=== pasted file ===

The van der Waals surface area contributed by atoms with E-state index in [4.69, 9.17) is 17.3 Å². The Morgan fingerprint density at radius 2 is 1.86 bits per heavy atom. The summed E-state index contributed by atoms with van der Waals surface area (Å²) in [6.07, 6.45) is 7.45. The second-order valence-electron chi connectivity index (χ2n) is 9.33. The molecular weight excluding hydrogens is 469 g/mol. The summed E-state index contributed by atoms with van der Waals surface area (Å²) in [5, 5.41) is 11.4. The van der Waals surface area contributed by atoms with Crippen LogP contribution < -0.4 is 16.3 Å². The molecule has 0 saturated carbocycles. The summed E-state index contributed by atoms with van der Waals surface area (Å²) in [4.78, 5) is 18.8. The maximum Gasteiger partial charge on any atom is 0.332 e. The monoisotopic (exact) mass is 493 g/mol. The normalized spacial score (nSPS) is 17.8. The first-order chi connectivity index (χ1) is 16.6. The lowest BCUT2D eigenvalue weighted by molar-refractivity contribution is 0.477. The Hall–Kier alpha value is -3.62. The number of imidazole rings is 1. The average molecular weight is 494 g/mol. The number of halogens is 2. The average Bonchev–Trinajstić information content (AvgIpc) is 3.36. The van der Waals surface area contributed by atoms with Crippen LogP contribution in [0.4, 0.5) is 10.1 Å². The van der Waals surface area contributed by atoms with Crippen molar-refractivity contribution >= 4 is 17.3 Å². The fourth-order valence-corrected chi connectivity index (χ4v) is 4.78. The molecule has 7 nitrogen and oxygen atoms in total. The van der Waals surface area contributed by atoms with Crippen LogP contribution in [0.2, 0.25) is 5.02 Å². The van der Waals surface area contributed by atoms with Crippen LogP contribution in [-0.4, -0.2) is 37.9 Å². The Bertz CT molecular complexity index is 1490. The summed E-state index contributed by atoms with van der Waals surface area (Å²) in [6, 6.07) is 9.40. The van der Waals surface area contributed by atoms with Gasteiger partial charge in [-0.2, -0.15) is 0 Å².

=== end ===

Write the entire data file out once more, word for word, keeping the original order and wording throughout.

The van der Waals surface area contributed by atoms with E-state index in [4.69, 9.17) is 17.3 Å². The Morgan fingerprint density at radius 2 is 1.86 bits per heavy atom. The summed E-state index contributed by atoms with van der Waals surface area (Å²) in [6.07, 6.45) is 7.45. The second-order valence-electron chi connectivity index (χ2n) is 9.33. The molecular weight excluding hydrogens is 469 g/mol. The summed E-state index contributed by atoms with van der Waals surface area (Å²) in [5, 5.41) is 11.4. The van der Waals surface area contributed by atoms with Crippen LogP contribution < -0.4 is 16.3 Å². The molecule has 0 saturated carbocycles. The summed E-state index contributed by atoms with van der Waals surface area (Å²) in [4.78, 5) is 18.8. The maximum Gasteiger partial charge on any atom is 0.332 e. The monoisotopic (exact) mass is 493 g/mol. The normalized spacial score (nSPS) is 17.8. The first-order chi connectivity index (χ1) is 16.6. The lowest BCUT2D eigenvalue weighted by molar-refractivity contribution is 0.477. The Hall–Kier alpha value is -3.62. The number of imidazole rings is 1. The average molecular weight is 494 g/mol. The number of halogens is 2. The average Bonchev–Trinajstić information content (AvgIpc) is 3.36. The van der Waals surface area contributed by atoms with Crippen LogP contribution in [0.4, 0.5) is 10.1 Å². The van der Waals surface area contributed by atoms with Crippen molar-refractivity contribution >= 4 is 17.3 Å². The fourth-order valence-corrected chi connectivity index (χ4v) is 4.78. The molecule has 7 nitrogen and oxygen atoms in total. The van der Waals surface area contributed by atoms with Crippen LogP contribution in [0.2, 0.25) is 5.02 Å². The van der Waals surface area contributed by atoms with Crippen LogP contribution in [-0.4, -0.2) is 37.9 Å². The Bertz CT molecular complexity index is 1490. The summed E-state index contributed by atoms with van der Waals surface area (Å²) in [6, 6.07) is 9.40. The van der Waals surface area contributed by atoms with Gasteiger partial charge in [-0.2, -0.15) is 0 Å².